It's been called a kind of "Fitbit" for corn. Sure, corn plants don't have a heart rate to monitor, but they do take up and transpire water.
That's what James Schnable, associate professor at the University of Nebraska-Lincoln's Department of Agronomy and Horticulture, hopes to measure with a new kind of "wearable" sensor mounted on corn plants.
Schnable, who is developing the sensor with the help of colleagues at Iowa State University, notes the sensor — designed with a malleable material inside a stretchable band — measures the movement of heat up and down the plant's stalk. The sensor uses that heat measurement to estimate how much water is moving through the stalk.
"One of the really cool innovations my colleague Liang Dong at Iowa State came up with is putting a stretch sensor in that elastic," Schnable explains. "That means you're not constraining the growth of the corn plant as it grows, but it also is measuring how much it's stretching, so we can continue to measure the diameter over time."
Schnable says this provides a more direct measurement of water use compared with soil moisture probes, which often are used by growers and researchers alike to measure crop water use indirectly by measuring how much moisture is available in the soil profile.
"The nice thing is if you have this band on the plant, you're measuring how fast the plant is running through that supply of water," Schnable says. "The analogy I use is if you're trying to figure out if you can afford to take a new job with a certain salary, you could take a snapshot of your bank account, but really what you want to know is, 'What's my burn rate in a week or in a month?' We're going from measuring how much is in the bank to measuring the burn rate of different parts of a cornfield."
"That's exciting to me as a biologist, because I can look at different varieties of corn, how they respond to different environmental changes," he adds. "It's also exciting as an agronomist, because if you're somewhere out in central or western Nebraska with a big variable-rate center pivot, this gives you better data than just looking at how much water is in the soil, but how fast are plants in different parts of your field burning through their reserves of water."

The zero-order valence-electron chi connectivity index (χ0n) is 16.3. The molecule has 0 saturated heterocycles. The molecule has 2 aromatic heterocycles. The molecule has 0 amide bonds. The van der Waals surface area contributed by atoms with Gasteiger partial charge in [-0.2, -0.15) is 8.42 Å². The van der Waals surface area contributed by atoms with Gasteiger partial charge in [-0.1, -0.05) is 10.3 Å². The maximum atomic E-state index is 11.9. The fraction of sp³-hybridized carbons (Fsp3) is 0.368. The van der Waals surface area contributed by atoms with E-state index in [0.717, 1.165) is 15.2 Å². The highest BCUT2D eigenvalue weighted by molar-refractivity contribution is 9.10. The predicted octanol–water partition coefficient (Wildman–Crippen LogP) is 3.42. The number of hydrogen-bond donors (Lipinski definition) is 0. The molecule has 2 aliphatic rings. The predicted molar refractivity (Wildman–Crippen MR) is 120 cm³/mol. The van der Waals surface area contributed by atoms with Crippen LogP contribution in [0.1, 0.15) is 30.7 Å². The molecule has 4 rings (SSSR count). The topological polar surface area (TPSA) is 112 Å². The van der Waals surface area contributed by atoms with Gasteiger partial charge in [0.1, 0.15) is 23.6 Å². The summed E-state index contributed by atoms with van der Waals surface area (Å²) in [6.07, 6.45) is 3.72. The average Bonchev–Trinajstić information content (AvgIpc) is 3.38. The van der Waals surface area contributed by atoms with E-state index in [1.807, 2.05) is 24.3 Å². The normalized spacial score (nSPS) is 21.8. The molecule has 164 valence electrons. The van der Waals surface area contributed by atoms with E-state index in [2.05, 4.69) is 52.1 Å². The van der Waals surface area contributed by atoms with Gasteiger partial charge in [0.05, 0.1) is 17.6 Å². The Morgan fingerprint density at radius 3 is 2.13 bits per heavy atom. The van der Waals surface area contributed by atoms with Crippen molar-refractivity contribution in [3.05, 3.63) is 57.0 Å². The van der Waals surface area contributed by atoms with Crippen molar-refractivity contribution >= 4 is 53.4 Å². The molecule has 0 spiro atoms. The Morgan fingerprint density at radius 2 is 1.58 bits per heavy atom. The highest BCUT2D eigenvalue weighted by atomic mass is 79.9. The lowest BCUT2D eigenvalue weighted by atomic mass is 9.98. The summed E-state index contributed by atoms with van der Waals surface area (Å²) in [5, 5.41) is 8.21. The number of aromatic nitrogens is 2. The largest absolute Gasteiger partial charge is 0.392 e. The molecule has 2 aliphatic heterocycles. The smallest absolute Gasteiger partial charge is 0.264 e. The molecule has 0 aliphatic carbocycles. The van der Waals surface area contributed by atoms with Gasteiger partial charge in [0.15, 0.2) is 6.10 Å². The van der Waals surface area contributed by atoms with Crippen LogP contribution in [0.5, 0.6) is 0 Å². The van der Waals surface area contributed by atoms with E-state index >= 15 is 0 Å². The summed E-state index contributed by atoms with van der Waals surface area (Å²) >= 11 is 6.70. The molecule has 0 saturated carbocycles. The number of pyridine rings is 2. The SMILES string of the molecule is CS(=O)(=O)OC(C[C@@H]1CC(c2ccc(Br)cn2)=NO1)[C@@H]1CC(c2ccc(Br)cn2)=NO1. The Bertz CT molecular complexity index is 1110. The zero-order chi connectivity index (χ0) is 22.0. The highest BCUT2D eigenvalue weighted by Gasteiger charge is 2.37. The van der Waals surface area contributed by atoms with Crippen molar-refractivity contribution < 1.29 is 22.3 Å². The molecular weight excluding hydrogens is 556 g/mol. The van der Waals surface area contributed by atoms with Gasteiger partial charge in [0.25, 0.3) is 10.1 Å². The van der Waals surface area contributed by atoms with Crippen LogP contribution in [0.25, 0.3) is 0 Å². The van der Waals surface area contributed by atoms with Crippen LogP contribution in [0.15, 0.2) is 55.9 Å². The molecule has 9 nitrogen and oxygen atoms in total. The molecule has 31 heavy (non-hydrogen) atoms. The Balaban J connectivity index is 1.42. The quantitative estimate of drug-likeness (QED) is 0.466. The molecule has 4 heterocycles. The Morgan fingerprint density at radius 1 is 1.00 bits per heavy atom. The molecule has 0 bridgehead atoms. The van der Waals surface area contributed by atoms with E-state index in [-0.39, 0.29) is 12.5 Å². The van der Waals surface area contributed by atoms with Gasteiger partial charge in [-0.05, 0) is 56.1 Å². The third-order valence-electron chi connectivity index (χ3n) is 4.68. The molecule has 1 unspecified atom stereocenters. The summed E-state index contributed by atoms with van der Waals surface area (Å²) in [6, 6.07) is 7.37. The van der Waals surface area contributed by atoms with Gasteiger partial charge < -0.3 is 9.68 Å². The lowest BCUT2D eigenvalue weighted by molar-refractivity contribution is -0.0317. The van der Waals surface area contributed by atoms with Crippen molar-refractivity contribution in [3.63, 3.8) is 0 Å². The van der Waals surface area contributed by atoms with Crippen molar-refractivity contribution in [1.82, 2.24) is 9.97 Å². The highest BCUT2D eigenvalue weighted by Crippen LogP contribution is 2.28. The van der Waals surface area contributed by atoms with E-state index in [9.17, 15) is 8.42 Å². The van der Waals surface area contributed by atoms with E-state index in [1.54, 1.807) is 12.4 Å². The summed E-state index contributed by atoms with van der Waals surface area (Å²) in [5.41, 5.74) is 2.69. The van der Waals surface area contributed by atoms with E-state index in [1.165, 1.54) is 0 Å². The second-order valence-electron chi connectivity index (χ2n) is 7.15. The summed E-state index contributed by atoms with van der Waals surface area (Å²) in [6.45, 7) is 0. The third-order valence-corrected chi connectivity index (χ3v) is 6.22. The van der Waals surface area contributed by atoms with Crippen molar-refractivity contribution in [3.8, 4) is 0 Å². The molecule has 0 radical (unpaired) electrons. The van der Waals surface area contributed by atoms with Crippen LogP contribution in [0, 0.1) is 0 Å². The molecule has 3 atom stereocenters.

There are a couple of potential benefits to growers, Schnable says. First, the technology likely will be scalable enough, and available at a low enough cost, to provide a sensor for on-farm use. In this case, farmers could monitor crop water use across an area of a field to make irrigation decisions.
In the longer term, he says, he hopes to help gain a better understanding of why different varieties respond to different kinds of drought in different ways.
"The most basic example of this is if a plant is in a terminal drought, its best strategy is to hurry up, flower, make some grain, so you get some yield instead of nothing," Schnable says. "If a plant is in a temporary drought, its best strategy is to shut down, conserve water and wait for the rain to come back, and you get a lot more yield than if you panic and flower too early. If you just do an end-of-season drought stress yield comparison between a drought-stressed and well-watered variety, sometimes one will win, and sometimes the other will win. But you're not really getting into the details of why one won, and why a different one won in a different kind of drought."
Schnable notes he and colleagues at UNL and ISU currently are validating the sensor's capabilities using beta models in the field. However, their goal is to start using the sensors in UNL's Greenhouse Innovation Campus in Lincoln this winter.
"In the greenhouse, we have another way of measuring the same thing," he says. "Because the challenge is if you design a sensor to measure something nobody's measured before, how do you know if the data you're getting has any meaning at all? In a greenhouse, you can measure water use by weighing the pot, and as the plant uses water, the weight will decrease."
If the sensors work as intended in the greenhouse this winter, Schnable says they will be used in yield plots at various locations in Nebraska next year.
"Depending on the year, finding where you're going to get the right level of drought is challenging," he says. "In Nebraska, we're fortunate to have access to fields all across the state. Usually, somewhere in the state, there will be that band where we'll get the right kind of biologically interesting drought."